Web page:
When I returned home, the numbness that had been a constant companion since the beginning of her illness, began to wear off. It was then that the tears began to stalk me, threatening to spill over at the slightest infraction—whether straightening a twisted string, or glancing at a picture that she had painted, or even allowing my fingers to brush over the fridge magnets that I had brought home from her place. I was turning into a real mess.

After a week, it seemed that G‑d was finally listeningThen, on the first Shabbat after my return, just before the end of Shabbat, I was blessed with an overwhelming sense of peace and love. It was as if G‑d had reached out to touch me as I was looking out the window at the darkening sky. It was then that my mind began to clear, and I realized that I had fallen into the miracle trap. I had come to believe that miracles defied nature, overruled the mundane, split the oceans, dried the sea, stopped the sun and turned a ragtag bunch of whiners into a holy people. I had wanted a showstopper, and as a result, closed my eyes to the miracles that kept my life going and kept the world going.

I had forgotten the miracle of a chance encounter of a young girl and a woman with a generous heart. I had ignored the miracle of a woman who had lived for ninety-four years in a body that had seldom betrayed her, a body that healed quickly and carried her up ski hills, up ladders as she reached for the reddest and plumpest of cherries. I had ignored the miracle of a mind that could grasp the ungraspable, see both sides of an argument, and hold onto thoughts and facts when the memories of so many people her age had diminished.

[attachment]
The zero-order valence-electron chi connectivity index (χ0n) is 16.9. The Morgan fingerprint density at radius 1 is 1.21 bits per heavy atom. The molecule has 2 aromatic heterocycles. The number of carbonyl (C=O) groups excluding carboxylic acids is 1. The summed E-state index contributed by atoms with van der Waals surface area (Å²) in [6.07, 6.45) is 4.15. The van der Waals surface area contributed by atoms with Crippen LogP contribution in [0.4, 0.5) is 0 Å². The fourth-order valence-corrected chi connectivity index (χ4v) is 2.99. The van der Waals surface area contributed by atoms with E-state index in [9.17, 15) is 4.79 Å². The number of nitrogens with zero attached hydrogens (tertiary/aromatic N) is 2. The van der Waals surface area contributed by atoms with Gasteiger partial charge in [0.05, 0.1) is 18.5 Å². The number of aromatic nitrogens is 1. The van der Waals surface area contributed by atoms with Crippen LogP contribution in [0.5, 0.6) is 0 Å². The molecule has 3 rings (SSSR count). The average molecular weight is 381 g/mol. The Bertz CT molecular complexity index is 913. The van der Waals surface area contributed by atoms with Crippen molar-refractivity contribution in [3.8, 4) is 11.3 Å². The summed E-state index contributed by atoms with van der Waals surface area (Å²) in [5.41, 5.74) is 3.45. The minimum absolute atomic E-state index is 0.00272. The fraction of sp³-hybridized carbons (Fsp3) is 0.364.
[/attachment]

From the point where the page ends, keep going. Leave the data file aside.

But, most importantly, I had not seen the miracle of a soul who had reached out to her neighbors, gave generously to charity, and overwhelmingly loved and respected her country. She was a woman who had laughed easily, and was not ashamed to let tears flow. And she listened. Oh, how she would listen, really listen. No mind-wandering for her. She would gather up words, parse them to the best of her ability, and give advice—if she were asked. Is that not a miracle itself? How many people really listen? How many have the ability to climb inside another’s heart, as Helen did? What a miracle that was. What a miracle she was.

All of us, I think, want the jaw-dropping kind of miracle, the kind that heals the sick and prevents wars and catastrophes. And when this kind of miracle doesn’t drop into our lap when we want it, we tend to blame G‑d. By expecting the fireworks, we turn a blind eye to the subtle beauty that permeates our lives, whether awakening each morning to a fresh world, the kiss of the sun on your cheek, or the loved one who had showered you with so much love throughout her lifetime.

When it comes to grief and mourning, it’s easy to become overwhelmed by the darkness, and no matter the amount of faith that we have, many of us feel abandoned, as if we’re walking through the shadows alone. Softly spoken words of condolence seem trivial to our loss. There are no miracles at such times. Or so it seems. But that’s not true, of course. Because, as I learned on that Shabbat, after my return from Helen’s funeral, the biggest miracle of all was the realization that none of us is alone in our grief. We don’t have to walk a solitary path. If we just hold out our hand, G‑d will surely take it and accompany us through the valley that is shadowed by death.